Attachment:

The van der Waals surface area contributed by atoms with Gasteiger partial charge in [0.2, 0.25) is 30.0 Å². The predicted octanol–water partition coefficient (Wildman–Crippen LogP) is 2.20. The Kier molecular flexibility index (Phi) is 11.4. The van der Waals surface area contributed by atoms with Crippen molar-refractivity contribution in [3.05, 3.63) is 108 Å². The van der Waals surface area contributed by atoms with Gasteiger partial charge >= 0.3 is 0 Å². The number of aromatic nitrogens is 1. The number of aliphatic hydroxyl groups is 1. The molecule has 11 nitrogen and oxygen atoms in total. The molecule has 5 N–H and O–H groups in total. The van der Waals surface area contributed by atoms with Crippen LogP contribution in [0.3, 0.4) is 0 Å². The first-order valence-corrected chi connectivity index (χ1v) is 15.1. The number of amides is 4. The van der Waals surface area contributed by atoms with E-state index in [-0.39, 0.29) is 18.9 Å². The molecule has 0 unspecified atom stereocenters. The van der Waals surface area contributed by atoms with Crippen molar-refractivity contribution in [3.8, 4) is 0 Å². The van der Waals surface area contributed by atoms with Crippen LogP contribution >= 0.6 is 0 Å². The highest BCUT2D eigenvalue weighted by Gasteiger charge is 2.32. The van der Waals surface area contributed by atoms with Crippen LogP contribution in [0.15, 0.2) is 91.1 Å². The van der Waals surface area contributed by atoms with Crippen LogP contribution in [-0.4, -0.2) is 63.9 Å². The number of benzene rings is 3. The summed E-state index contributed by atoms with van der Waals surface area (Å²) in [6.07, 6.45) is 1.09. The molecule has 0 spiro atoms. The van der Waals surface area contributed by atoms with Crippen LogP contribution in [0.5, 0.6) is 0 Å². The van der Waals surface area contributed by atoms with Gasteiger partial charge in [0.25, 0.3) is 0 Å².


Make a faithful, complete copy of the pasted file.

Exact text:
The van der Waals surface area contributed by atoms with Gasteiger partial charge in [0.2, 0.25) is 30.0 Å². The predicted octanol–water partition coefficient (Wildman–Crippen LogP) is 2.20. The Kier molecular flexibility index (Phi) is 11.4. The van der Waals surface area contributed by atoms with Crippen molar-refractivity contribution in [3.05, 3.63) is 108 Å². The van der Waals surface area contributed by atoms with Gasteiger partial charge >= 0.3 is 0 Å². The number of aromatic nitrogens is 1. The number of aliphatic hydroxyl groups is 1. The molecule has 11 nitrogen and oxygen atoms in total. The molecule has 5 N–H and O–H groups in total. The van der Waals surface area contributed by atoms with Crippen LogP contribution in [0.3, 0.4) is 0 Å². The first-order valence-corrected chi connectivity index (χ1v) is 15.1. The number of amides is 4. The van der Waals surface area contributed by atoms with E-state index in [-0.39, 0.29) is 18.9 Å². The molecule has 0 unspecified atom stereocenters. The van der Waals surface area contributed by atoms with Crippen molar-refractivity contribution in [3.8, 4) is 0 Å². The van der Waals surface area contributed by atoms with Crippen LogP contribution >= 0.6 is 0 Å². The highest BCUT2D eigenvalue weighted by Gasteiger charge is 2.32. The van der Waals surface area contributed by atoms with Crippen LogP contribution in [0.15, 0.2) is 91.1 Å². The van der Waals surface area contributed by atoms with Crippen LogP contribution in [-0.4, -0.2) is 63.9 Å². The number of benzene rings is 3. The summed E-state index contributed by atoms with van der Waals surface area (Å²) in [6.07, 6.45) is 1.09. The molecule has 0 spiro atoms. The van der Waals surface area contributed by atoms with Crippen LogP contribution in [0.5, 0.6) is 0 Å². The van der Waals surface area contributed by atoms with Gasteiger partial charge in [0.25, 0.3) is 0 Å².